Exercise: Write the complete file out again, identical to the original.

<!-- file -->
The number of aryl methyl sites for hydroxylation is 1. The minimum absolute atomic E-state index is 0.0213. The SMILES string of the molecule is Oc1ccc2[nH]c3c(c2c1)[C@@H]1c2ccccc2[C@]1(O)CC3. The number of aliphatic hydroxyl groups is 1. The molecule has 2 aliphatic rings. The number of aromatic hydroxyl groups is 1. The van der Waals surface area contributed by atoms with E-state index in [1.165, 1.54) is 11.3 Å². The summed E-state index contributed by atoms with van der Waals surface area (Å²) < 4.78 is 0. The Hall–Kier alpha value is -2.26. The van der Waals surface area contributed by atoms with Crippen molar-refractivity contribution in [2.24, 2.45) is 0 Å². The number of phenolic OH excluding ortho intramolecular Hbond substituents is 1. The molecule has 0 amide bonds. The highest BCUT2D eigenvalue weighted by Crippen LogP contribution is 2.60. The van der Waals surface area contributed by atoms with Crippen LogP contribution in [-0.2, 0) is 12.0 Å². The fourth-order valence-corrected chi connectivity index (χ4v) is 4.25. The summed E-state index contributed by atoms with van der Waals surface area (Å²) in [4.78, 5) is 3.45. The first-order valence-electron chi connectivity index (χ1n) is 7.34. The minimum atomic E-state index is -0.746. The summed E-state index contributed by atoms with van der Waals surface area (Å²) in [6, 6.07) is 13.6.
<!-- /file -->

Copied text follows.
The number of aryl methyl sites for hydroxylation is 1. The minimum absolute atomic E-state index is 0.0213. The SMILES string of the molecule is Oc1ccc2[nH]c3c(c2c1)[C@@H]1c2ccccc2[C@]1(O)CC3. The number of aliphatic hydroxyl groups is 1. The molecule has 2 aliphatic rings. The number of aromatic hydroxyl groups is 1. The van der Waals surface area contributed by atoms with E-state index in [1.165, 1.54) is 11.3 Å². The summed E-state index contributed by atoms with van der Waals surface area (Å²) < 4.78 is 0. The Hall–Kier alpha value is -2.26. The van der Waals surface area contributed by atoms with Crippen molar-refractivity contribution in [2.24, 2.45) is 0 Å². The number of phenolic OH excluding ortho intramolecular Hbond substituents is 1. The molecule has 0 amide bonds. The highest BCUT2D eigenvalue weighted by Crippen LogP contribution is 2.60. The van der Waals surface area contributed by atoms with Crippen LogP contribution in [-0.2, 0) is 12.0 Å². The fourth-order valence-corrected chi connectivity index (χ4v) is 4.25. The summed E-state index contributed by atoms with van der Waals surface area (Å²) in [4.78, 5) is 3.45. The first-order valence-electron chi connectivity index (χ1n) is 7.34. The minimum atomic E-state index is -0.746. The summed E-state index contributed by atoms with van der Waals surface area (Å²) in [6, 6.07) is 13.6.